Shiki – 21

OK, we’re definitely being trolled

Another magnificent bloodbath as the penultimate episode of Shiki takes the human side further off the path of rationality and the Shiki closer to extermination.

I fully understand what Fuyumi Ono is trying to do here, and it’s certainly effective. This series has sparked some fascinating debates, with sympathies falling all over the map. There’s no question that anger and blood lust have pushed the human population past the point of reason. One can’t help be horrified at some of the things they’ve done – but that’s not the same as feeling sympathy for the Shiki.

Mind you, outside of the Kirishiki inner circle I do feel some sadness – the likes of Tohru and Masao did nothing to ask for their fate. But for the humans, this was a fight they didn’t start. What the Shiki did was cold and premeditated – what the humans are doing is a crime of passion. I see a moral difference, which is not the same as seeing either side as blameless.

One person I don’t feel any sadness for is Seishin. He’s a self-loathing hypocrite as far as I’m concerned, and he’s chosen the Shiki over his own people. And by hiding with Sunako at the temple, he chose her over his own family. The notion that he couldn’t have known what would happen to his family is preposterous to me – of course he knew. He simply chose the side he agreed with in his heart, and his family was an acceptable sacrifice. The elder monk, at least, tried to offer himself to save his family – he resisted the urge to become a cold-blooded (no pun intended) killer, as Ritsuko showed us was possible. He genuinely welcomed death, as I suspect Rit-chan and Tohru did, and died with his humanity intact.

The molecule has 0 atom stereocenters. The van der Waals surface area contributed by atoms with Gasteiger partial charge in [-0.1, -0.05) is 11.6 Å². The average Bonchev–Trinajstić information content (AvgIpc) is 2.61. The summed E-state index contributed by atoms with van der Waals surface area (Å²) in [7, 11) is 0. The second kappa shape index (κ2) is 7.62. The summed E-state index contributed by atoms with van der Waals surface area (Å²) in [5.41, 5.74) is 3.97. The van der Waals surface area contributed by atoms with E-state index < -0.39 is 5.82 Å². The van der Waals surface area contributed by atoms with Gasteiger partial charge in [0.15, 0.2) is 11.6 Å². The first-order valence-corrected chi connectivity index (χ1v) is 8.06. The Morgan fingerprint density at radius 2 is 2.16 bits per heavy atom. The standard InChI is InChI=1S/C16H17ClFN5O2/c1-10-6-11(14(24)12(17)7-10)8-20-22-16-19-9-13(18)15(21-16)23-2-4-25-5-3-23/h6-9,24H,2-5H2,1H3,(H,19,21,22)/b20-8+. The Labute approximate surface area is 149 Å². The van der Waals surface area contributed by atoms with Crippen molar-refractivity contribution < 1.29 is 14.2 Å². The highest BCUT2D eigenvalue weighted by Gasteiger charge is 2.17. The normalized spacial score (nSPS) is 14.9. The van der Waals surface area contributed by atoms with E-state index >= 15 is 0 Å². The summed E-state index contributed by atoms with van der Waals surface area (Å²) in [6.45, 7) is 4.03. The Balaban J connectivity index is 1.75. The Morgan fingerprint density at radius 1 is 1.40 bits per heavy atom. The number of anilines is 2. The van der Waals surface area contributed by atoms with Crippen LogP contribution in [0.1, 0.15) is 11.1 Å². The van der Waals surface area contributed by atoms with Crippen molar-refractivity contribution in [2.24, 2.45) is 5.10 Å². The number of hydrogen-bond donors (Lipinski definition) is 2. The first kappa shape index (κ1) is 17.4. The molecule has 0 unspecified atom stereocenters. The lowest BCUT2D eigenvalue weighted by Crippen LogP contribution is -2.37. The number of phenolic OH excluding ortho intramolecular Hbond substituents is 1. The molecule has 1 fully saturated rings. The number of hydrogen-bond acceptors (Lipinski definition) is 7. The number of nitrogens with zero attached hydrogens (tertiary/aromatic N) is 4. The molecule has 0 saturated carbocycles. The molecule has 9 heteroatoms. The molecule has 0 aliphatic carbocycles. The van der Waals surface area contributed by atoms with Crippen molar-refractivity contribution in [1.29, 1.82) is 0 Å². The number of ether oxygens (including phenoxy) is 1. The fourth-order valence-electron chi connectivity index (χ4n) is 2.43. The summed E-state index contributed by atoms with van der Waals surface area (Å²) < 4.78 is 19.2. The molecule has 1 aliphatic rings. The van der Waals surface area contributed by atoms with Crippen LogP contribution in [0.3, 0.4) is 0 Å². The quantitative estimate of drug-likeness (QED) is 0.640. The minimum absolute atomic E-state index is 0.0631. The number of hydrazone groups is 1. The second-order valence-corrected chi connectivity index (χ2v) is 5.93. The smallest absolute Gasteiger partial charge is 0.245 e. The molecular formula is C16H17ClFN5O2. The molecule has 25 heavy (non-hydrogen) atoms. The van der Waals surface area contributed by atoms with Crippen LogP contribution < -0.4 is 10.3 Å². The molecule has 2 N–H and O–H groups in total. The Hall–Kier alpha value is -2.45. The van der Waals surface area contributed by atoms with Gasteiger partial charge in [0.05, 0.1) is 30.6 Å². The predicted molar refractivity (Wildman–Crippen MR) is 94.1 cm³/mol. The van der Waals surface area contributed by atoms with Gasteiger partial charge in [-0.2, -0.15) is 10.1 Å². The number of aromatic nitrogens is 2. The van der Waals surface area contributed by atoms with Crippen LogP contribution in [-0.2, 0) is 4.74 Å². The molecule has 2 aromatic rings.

In purely practical terms, things are pretty bleak for the Shiki at this point. Seishirou has been turned, most likely by Natsuno, and wipes out the Jinrou woman with a bullet to the head. Every hiding place has been discovered, and Tatsumi and Sunako are on the run, the latter in a suitcase with Seishin. Megumi is alive somewhere to have her final confrontation with Natsuno next week, but that looks to be about it in terms of survivors. Sunako’s greed in wanting a village of Shiki has been their undoing.

Ciel…Is that you, Ciel?

The story of Ritsuko and Tohru remains the saddest and yet most uplifting in the story. Ritsuko not only stayed true to her humanity and saved Yasuyo, but she redeemed Tohru in the process. They died together, side by side, which is some small comfort – at least they didn’t have to face their fate alone. Ritsuko is the true heroine of the story for me – other than her, Akira is probably the only one who is both morally clean and behaved courageously throughout the story.

Ah, Akira – what of him, and of his sister? Still no sign in either the episode of the PV of the finale. As we received the interesting news this week that the 8th and 9th DVD volumes will contain bonus episodes 20.5 and 21.5, one suspects that the siblings’ story won’t be resolved until that release this summer. If so, that’s a harsh move on the part of the anime staff – I think if you’re going to introduce a cliffhanger in the TV you have an obligation to give it some sort of resolution. But I’ll forgive it, because I really admire this series. It’s tense, exciting, and never shies away from the darkness that’s at its heart.


Leave a Comment